Fall Courses

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Fall 2018

Introductory Courses

American Studies 10 Introduction to American Studies: Everyday America
  • TTh 12:30-2
  • C. Palmer
  • 2 LeConte
  • 4 Units
  • Class Number: 24244
Section 1 - M 2-3, 245 Hearst Gym
Section 2 - T 11-12, 245 Hearst Gym
Section 3 - Th 11-12, 245 Hearst Gym
Section 1 - W 4-5, 245 Hearst Gym

This course will examine significant aspects of the everyday and the ordinary in American life. Through the analysis of multiple forms--from front porches to closets, from board games to playgrounds, from the remembered South to the end of the world, from the mixtape to the music video--this course provides an introduction to and a “toolkit” for the interdisciplinary study of American Culture.

Building on concepts and methods of inquiry which “define” American Studies, this course will emphasize analyzing cultural meaning, knowledge, and values through the examination of a variety of cultural situations and productions--including the values, patterns of behavior, and even objects that most of us take for granted--in order to explore how individuals, groups, and institutions interact through the different ways they give “meaning” to experience. Through close reading of diverse texts, we will work towards developing an approach that enables us to analyze critically the process involved in the ongoing creation, maintenance and transmission of cultural meaning in American society. A student’s goal in this course is to learn close reading, critical thinking, and writing skills that will enable them to be self-conscious and thoughtful investigator of American culture.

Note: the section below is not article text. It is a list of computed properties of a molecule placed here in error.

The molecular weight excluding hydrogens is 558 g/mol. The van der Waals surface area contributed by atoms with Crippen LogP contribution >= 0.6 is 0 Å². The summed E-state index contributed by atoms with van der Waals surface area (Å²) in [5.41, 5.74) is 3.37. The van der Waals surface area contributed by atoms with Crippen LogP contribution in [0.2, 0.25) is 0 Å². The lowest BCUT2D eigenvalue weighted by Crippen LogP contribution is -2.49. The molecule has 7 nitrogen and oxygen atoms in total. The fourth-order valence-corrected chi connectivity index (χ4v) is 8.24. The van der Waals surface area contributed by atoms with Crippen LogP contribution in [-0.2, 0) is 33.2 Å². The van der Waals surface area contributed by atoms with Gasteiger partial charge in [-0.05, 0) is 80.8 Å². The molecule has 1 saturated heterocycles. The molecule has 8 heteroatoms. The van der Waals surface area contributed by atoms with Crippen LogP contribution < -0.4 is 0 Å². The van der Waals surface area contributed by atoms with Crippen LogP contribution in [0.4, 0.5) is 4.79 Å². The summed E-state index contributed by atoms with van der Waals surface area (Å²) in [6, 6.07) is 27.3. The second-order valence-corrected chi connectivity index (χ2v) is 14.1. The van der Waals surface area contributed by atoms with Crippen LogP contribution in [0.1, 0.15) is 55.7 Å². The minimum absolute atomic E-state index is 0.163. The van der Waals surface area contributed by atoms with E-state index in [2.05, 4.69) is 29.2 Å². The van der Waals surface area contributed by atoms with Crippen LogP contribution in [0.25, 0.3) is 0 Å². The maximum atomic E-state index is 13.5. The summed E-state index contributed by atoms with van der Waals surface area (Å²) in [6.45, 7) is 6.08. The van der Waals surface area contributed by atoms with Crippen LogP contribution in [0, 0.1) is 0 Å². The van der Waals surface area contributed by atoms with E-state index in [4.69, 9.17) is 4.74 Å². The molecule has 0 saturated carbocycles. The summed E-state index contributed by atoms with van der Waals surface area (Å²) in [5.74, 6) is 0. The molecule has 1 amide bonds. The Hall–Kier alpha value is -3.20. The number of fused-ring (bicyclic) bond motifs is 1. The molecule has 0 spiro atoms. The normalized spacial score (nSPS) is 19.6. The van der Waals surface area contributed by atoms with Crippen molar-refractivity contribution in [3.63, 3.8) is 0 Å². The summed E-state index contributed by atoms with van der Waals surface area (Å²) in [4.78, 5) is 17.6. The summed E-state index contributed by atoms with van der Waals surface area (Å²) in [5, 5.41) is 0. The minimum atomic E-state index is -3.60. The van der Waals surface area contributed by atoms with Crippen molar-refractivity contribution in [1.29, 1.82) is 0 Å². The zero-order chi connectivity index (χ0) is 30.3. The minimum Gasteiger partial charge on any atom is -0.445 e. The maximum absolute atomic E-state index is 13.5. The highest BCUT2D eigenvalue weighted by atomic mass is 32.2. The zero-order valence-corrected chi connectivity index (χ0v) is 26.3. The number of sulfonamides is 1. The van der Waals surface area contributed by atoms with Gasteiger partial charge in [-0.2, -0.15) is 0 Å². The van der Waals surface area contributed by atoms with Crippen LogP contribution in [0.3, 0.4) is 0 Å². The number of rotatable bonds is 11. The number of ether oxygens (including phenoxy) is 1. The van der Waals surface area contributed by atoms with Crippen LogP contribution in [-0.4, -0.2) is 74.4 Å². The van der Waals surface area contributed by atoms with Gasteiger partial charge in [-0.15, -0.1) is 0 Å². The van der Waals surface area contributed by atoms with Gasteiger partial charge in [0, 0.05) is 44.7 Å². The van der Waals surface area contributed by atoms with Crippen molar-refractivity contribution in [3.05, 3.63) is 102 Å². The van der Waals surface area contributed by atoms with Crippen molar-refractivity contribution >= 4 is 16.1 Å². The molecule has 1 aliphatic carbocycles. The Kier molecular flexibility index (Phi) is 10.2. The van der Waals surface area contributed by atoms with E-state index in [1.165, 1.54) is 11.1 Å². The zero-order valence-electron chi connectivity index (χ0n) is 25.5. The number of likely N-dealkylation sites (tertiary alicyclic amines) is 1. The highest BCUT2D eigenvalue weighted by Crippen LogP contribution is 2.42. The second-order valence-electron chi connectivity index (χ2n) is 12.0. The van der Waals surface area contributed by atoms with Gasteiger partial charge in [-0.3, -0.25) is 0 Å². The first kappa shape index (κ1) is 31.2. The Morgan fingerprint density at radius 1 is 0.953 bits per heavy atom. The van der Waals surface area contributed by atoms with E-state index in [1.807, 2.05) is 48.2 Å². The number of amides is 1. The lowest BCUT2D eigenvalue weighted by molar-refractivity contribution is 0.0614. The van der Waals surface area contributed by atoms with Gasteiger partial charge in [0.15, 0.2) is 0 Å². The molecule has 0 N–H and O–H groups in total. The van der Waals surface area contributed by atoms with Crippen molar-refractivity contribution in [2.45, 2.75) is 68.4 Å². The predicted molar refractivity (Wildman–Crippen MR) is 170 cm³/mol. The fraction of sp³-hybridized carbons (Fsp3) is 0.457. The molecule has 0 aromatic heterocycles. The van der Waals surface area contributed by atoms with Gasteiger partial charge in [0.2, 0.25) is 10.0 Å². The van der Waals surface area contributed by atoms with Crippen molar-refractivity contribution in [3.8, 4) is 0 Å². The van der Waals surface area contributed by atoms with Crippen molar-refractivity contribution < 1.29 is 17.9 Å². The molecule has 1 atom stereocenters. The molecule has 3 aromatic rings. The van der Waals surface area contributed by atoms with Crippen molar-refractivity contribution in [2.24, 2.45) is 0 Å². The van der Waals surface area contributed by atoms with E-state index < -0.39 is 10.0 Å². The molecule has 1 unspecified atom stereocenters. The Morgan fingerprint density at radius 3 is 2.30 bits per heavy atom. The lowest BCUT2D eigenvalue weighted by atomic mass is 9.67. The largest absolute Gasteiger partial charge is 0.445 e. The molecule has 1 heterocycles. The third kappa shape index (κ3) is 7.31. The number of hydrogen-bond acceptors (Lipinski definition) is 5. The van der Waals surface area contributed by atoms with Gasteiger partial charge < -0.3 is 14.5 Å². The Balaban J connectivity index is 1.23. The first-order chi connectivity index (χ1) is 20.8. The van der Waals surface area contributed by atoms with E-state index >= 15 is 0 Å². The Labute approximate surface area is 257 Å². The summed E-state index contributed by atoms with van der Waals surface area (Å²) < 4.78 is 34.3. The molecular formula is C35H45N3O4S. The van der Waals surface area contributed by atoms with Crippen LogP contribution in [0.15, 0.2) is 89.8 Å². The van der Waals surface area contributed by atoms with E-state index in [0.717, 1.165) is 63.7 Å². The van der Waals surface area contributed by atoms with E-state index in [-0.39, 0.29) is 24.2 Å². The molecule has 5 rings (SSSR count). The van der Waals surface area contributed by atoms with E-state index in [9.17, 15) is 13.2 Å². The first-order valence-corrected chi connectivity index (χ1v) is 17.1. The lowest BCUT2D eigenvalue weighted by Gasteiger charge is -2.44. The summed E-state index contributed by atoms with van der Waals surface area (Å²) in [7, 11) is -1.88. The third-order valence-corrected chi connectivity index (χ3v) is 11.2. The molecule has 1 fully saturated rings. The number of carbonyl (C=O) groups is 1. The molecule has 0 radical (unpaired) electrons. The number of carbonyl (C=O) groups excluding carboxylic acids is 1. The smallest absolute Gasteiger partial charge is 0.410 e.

Time Courses

American Studies 101 The Teen Age
  • MW 10-12
  • C. Palmer
  • 131 Campbell
  • 4 Units
  • Class Number: 24246

This course explores both the invention of the teenager and the significance of teen culture in the United States after the Second World War.  Among the topics addressed in the course will be identity, age-sets, social networks and high school hierarchy, juvenile delinquency, the concept of cool, consumerism, representation, and teen idols.  We will examine a variety of teen texts drawn from film, television, music, narrative and graphic fiction, and social engineering textbooks.  Our task in this class is to figure out how people have represented and responded to teenagers in the United States.  How has the American teenager been understood and commercialized?  What has been the cultural impact of the American teenager?  How do people explain social fascination with high school, the senior prom, adolescent angst, teen fashions, and youth culture?  What metaphors have been most often attached to the teenager in the United States?  How does American adolescence prescribe as well as challenge American adulthood?  How has the American teenager been made exciting, appealing, dangerous, or everyday?  By studying the experiences, culture, and representation of American teenagers, and the cultural forms created for them and by them, we will consider specific moments of meaning-making and the long-term development of generational discourse.

American Studies 101 The Birth of Consumer Society
  • MW 4-6
  • K. Moran
  • 106 Etcheverry
  • 4 Units
  • Class Number: 20444

This course will examine the period beginning in the 1880’s until WWI when “modern consumer society” emerged in the US. We will also engage the theoretical debate about the usefulness of the concept of consumerism to our understanding of modernization and modernism. Our topics will include the turn of the century world’s fairs, shopping and the rise of department stores, the emergence of mass-market catalogues and magazines and the nature of modern visual culture. Throughout the course we will examine the way advertising reflected and constructed ideas about citizenship, gender and race norms, and generational transformation in our period.